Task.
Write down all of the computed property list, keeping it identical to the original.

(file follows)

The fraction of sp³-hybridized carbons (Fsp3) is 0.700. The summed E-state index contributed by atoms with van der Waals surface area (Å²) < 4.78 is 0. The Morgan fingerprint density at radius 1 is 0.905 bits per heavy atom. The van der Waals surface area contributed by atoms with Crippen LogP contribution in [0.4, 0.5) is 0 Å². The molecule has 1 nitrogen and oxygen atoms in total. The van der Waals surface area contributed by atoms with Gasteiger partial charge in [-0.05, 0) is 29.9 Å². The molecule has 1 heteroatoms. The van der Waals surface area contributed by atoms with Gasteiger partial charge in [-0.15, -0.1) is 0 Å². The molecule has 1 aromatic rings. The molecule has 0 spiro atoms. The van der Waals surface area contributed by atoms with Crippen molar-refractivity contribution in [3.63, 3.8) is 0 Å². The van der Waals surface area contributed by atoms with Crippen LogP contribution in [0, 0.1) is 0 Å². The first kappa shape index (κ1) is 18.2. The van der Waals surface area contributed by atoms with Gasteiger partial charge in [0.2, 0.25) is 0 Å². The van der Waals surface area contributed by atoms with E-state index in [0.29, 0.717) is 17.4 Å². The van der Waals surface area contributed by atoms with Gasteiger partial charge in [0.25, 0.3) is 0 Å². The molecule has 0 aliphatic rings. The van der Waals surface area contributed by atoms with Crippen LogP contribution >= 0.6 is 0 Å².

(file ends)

The fraction of sp³-hybridized carbons (Fsp3) is 0.700. The summed E-state index contributed by atoms with van der Waals surface area (Å²) < 4.78 is 0. The Morgan fingerprint density at radius 1 is 0.905 bits per heavy atom. The van der Waals surface area contributed by atoms with Crippen LogP contribution in [0.4, 0.5) is 0 Å². The molecule has 1 nitrogen and oxygen atoms in total. The van der Waals surface area contributed by atoms with Gasteiger partial charge in [-0.05, 0) is 29.9 Å². The molecule has 1 heteroatoms. The van der Waals surface area contributed by atoms with Gasteiger partial charge in [-0.15, -0.1) is 0 Å². The molecule has 1 aromatic rings. The molecule has 0 spiro atoms. The van der Waals surface area contributed by atoms with Crippen molar-refractivity contribution in [3.63, 3.8) is 0 Å². The van der Waals surface area contributed by atoms with Crippen LogP contribution in [0, 0.1) is 0 Å². The first kappa shape index (κ1) is 18.2. The van der Waals surface area contributed by atoms with Gasteiger partial charge in [0.2, 0.25) is 0 Å². The van der Waals surface area contributed by atoms with E-state index in [0.29, 0.717) is 17.4 Å². The van der Waals surface area contributed by atoms with Gasteiger partial charge in [0.25, 0.3) is 0 Å². The molecule has 0 aliphatic rings. The van der Waals surface area contributed by atoms with Crippen LogP contribution >= 0.6 is 0 Å².